Govinda Tidball

Guest speaker at The University of Mississippi, Govinda Tidball (pictured left with Dr. James Lumpp) addresses students in Tupelo, MS, via Distance Learning technology.  Photo Credit: ©2014 Debbie Nelson. All rights reserved.

March, 2014

Oxford, Miss. — This week Ole Miss hosted a sharply dressed man who spent nearly a decade tackling a variety-pack of challenges which became opportunities in Sri Lanka. Using Prezi for a visual display of his life’s work thus far, Govinda Tidball spoke to an assortment of classes at The Meek School of Journalism and was well received.

How many people heading for a luxury vacation to Sri Lanka would willingly change gears in the face of tsunami? Most would be grumbling at the ticket counter, looking for an alternative destination. Granted, Tidball has family ties to Sri Lanka. Nevertheless, his assessment of the gap between readily available emergency management services and the needs of citizens propelled him into action instead of vacation. As founder of MedONE, he bridged the gap with lifesaving services like the Sri Lanka equivalent of 911 and motorcycles as first-responder vehicles to navigate congested roads. Falck, a prominent emergency management services company based in Denmark, took notice and subsequently purchased MedONE, networking it into an even more effective solution for the people of Sri Lanka.

Tidball has seen the advertising business from both sides – as a successful model for print advertisements as well as CEO of Spendor Media. His humanitarian efforts are significant, both through the quality ads produced to promote education and the economy of Sri Lanka as well as the many organizations he has served.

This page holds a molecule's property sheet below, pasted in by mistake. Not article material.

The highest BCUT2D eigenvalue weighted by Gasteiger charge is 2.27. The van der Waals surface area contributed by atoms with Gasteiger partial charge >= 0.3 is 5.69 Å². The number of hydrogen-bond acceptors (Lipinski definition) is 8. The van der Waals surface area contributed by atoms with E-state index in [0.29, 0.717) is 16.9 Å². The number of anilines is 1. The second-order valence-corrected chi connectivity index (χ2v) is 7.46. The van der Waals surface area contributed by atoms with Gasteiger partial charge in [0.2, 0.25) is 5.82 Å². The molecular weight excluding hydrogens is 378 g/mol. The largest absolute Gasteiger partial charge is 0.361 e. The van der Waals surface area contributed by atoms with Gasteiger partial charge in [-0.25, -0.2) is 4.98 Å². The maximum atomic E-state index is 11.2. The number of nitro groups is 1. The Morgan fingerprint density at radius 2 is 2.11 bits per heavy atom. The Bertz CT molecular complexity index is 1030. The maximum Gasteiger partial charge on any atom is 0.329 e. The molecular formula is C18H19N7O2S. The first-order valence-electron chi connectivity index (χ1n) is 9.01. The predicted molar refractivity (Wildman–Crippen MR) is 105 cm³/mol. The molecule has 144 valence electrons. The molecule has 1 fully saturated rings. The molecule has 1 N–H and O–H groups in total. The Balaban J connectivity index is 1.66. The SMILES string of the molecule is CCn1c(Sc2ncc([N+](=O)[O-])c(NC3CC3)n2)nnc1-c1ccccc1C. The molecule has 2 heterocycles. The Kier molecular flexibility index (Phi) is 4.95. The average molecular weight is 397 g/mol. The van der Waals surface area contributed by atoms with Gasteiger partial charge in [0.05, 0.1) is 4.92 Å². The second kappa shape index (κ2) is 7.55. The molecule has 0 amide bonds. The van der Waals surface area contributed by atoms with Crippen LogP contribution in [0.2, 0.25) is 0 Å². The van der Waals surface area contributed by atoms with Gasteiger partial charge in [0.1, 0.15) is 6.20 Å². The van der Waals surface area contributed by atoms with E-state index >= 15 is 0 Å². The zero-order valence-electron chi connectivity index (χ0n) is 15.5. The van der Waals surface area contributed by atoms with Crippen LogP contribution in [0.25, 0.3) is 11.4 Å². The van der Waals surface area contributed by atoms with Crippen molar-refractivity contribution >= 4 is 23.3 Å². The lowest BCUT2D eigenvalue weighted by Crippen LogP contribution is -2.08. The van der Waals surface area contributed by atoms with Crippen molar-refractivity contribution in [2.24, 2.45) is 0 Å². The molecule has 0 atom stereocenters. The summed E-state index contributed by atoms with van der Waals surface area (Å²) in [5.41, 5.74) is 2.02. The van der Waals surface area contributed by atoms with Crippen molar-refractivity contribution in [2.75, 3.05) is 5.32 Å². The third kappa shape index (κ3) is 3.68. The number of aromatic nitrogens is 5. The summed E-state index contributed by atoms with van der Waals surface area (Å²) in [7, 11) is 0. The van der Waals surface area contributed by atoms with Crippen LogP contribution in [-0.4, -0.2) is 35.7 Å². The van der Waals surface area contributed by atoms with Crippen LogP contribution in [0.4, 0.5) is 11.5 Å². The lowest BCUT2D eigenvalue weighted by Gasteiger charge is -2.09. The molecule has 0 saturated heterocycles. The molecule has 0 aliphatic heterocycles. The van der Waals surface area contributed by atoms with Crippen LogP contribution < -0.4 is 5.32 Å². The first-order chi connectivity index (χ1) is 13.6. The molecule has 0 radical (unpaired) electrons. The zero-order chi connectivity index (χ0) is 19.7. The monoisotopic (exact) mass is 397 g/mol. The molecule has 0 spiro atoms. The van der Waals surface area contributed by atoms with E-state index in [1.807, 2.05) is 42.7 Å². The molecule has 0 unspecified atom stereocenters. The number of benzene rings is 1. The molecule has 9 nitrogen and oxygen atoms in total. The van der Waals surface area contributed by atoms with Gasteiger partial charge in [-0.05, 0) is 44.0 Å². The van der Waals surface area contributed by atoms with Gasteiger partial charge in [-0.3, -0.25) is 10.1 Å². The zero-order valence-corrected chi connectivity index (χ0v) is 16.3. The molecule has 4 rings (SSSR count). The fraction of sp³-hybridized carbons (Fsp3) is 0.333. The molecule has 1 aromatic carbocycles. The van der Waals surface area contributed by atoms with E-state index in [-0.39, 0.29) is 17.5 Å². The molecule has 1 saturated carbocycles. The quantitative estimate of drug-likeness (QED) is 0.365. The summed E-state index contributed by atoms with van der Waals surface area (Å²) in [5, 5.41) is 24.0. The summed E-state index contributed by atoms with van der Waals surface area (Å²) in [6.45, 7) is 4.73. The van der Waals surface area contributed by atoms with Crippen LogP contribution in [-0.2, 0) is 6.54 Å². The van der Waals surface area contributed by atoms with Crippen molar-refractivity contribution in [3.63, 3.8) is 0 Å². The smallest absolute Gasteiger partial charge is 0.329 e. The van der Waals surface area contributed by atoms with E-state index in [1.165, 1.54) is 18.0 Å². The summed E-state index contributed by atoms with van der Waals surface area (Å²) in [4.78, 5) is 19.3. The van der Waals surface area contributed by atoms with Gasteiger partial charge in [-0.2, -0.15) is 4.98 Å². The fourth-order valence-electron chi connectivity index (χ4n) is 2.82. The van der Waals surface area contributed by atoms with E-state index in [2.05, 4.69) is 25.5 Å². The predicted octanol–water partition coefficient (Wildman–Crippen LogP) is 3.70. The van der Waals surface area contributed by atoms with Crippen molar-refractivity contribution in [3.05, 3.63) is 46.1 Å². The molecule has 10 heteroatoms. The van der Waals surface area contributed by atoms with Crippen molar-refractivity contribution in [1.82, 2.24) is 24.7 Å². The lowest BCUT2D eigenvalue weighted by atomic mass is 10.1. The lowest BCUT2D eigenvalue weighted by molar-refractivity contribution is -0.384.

As a board member for Community Concern Society, Tidball supports the “child-centred Christian NGO (which) empowers disadvantaged children and adults to improve their lives through education, rehabilitation, vocational development, communication, intervention, mobilization and direct assistance for the most needy and destitute.”  His international resource for seekers of truth is Faithmix, a multi-media website.

The take-away from Govinda Tidball:

  • Everyone has problems – keep a solutions mindset.
  • People always want to work with solution-oriented people.
  • Bounce decisions off mentors.
  • Be flexible. (He’s taken flexibility to a whole new level, having lived in a tent for 5 months post-tsunami!)
  • Read, read, read. When you can’t, listen to audiobooks.
  • “If you don’t like to read, you’re probably in the wrong profession,” he said to journalism students.
  • Enjoy the journey. writes, “In the actual Renaissance period, men who were educated aspired to become Renaissance men. They were expected to know several languages, understand philosophy and scientific teachings, appreciate literature and art, and further, to be deft sportsmen.” So let’s add to the list that Govinda Tidball is an athlete who competed in swimming at the University of Nebraska. Indeed, Ole Miss has been visited by a modern-day renaissance man.


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